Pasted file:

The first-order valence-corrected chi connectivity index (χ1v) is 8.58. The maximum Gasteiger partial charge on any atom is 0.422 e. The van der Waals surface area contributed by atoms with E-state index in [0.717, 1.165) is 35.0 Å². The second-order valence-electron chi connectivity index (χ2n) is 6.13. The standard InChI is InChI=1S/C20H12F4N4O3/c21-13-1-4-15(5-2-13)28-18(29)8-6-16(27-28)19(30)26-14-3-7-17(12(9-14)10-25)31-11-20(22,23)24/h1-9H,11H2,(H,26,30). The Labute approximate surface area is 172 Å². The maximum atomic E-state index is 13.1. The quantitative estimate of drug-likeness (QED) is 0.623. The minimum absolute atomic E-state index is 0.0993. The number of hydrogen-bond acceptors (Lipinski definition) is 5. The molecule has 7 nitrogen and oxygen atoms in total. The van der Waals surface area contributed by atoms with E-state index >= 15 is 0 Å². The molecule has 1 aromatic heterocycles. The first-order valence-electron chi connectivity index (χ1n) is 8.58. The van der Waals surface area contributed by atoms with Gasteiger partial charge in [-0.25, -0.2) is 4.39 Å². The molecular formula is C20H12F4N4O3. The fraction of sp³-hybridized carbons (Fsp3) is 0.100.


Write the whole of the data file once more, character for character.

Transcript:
The first-order valence-corrected chi connectivity index (χ1v) is 8.58. The maximum Gasteiger partial charge on any atom is 0.422 e. The van der Waals surface area contributed by atoms with E-state index in [0.717, 1.165) is 35.0 Å². The second-order valence-electron chi connectivity index (χ2n) is 6.13. The standard InChI is InChI=1S/C20H12F4N4O3/c21-13-1-4-15(5-2-13)28-18(29)8-6-16(27-28)19(30)26-14-3-7-17(12(9-14)10-25)31-11-20(22,23)24/h1-9H,11H2,(H,26,30). The Labute approximate surface area is 172 Å². The maximum atomic E-state index is 13.1. The quantitative estimate of drug-likeness (QED) is 0.623. The minimum absolute atomic E-state index is 0.0993. The number of hydrogen-bond acceptors (Lipinski definition) is 5. The molecule has 7 nitrogen and oxygen atoms in total. The van der Waals surface area contributed by atoms with E-state index >= 15 is 0 Å². The molecule has 1 aromatic heterocycles. The first-order valence-electron chi connectivity index (χ1n) is 8.58. The van der Waals surface area contributed by atoms with Gasteiger partial charge in [-0.25, -0.2) is 4.39 Å². The molecular formula is C20H12F4N4O3. The fraction of sp³-hybridized carbons (Fsp3) is 0.100.